Researchers from Wits University teamed up with the NGO Elephants Without Borders and the University of California to use a “scientific Fitbit” to study the sleeping patterns of elephants in the wild.

The exercise was developed to determine whether or not elephants  tend to sleep less than smaller animals, as most large animals do.

The research was conducted in the Chobe national Park in Botswana and led by Prof Paul Manger, Dr Nadine Gravett and Dr Adhil Bhagwandin from Wits.

“We reasoned that measuring the activity of the trunk, the most mobile and active appendage of the elephant, would be crucial, making the reasonable assumption that if the trunk is still for five minutes or more, the elephant is likely to be asleep,” said Manger.

The team outfitted two matriarch elephants, noting when they used their trunk by an implanted activity data logger, when they moved around and – by installing a GPS collar with a gyroscope around their necks – where and when they were lying down to sleep.

The main finding of the study, recently published in the journal PLOS ONE, was that the two matriarch elephants slept only two hours per day on average, and this sleep occurred mostly in the early hours of the morning, well before dawn.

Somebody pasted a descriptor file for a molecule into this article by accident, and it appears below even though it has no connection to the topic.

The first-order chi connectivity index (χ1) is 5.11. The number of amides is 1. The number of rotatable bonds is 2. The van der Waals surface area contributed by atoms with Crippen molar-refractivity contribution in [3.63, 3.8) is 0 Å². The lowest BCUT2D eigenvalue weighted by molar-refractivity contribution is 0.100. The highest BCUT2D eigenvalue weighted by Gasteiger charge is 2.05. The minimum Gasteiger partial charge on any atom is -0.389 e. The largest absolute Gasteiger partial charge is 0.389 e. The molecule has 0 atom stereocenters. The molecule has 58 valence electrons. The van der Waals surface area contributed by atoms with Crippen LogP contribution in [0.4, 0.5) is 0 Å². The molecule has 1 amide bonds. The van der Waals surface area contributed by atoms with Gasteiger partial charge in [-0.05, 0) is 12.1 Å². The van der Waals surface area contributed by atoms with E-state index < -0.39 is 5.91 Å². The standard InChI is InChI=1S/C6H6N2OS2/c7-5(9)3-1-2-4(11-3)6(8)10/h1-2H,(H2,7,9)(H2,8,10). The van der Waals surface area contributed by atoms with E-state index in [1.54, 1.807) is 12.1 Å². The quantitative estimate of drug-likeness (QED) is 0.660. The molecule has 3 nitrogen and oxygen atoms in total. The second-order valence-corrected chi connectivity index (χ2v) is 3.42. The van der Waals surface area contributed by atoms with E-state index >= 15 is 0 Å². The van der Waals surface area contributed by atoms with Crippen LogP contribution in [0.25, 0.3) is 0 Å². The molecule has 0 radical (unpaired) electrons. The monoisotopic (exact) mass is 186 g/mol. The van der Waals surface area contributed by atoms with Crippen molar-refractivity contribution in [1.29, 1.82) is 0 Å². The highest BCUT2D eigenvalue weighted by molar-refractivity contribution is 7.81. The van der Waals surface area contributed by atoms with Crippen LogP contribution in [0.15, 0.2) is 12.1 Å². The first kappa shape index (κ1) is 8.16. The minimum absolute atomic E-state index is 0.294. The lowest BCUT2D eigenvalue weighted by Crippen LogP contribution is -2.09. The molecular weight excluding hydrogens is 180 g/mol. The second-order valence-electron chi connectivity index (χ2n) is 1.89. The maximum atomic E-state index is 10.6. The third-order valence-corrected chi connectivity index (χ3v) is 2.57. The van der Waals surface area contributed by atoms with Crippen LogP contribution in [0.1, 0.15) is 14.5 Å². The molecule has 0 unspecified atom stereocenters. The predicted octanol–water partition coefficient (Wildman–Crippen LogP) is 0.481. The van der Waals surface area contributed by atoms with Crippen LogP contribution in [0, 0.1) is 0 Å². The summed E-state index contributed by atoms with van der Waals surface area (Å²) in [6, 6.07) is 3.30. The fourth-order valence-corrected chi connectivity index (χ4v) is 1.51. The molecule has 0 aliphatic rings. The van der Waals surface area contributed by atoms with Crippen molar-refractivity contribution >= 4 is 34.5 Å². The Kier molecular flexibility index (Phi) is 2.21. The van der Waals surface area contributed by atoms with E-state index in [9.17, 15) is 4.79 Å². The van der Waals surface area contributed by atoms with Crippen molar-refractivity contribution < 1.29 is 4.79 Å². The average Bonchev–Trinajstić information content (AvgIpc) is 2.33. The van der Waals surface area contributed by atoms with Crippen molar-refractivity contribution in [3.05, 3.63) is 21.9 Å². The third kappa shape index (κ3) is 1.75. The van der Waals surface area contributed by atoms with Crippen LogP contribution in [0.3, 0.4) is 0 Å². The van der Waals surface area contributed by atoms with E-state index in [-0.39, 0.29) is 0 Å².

“The data also indicates that environmental conditions (temperature and humidity, but not sunlight) are related to when the elephants fell asleep and when they woke up (which happens well before dawn),” says Manger. “This finding is the first that indicates that sleep in wild animals is likely not to be related to sunrise and sunset, but that other environmental factors are more crucial to the timing of sleep.”

The research also found that wild elephants could sleep while standing up, or while lying down. Lying down to sleep only happened every three or four days and for about an hour, and it is likely that when the elephants were lying to sleep were the only times they could go into REM, or dreaming, sleep, meaning elephants possibly don’t dream on a daily basis like we do, but may dream only every few days.

Lastly, the team found that the two elephants, when disturbed by such things as predators, poachers, or a bull elephant, could go without sleep for up to 48 hours, and following the start of the disturbance would walk up to 30 km from where the disturbance occurred. This put a great deal of distance between the elephant herd and any source of danger, but at the expense of a loss of a night’s sleep.

“Understanding how different animals sleep is important for two reasons. First, it helps us to understand the animals themselves and discover new information that may aid the development of better management and conservation strategies, and, second, knowing how different animals sleep and why they do so in their own particular way, helps us to understand how humans sleep, why we do, and how we might get a better night’s sleep.”

[Image – CC 0 baluda]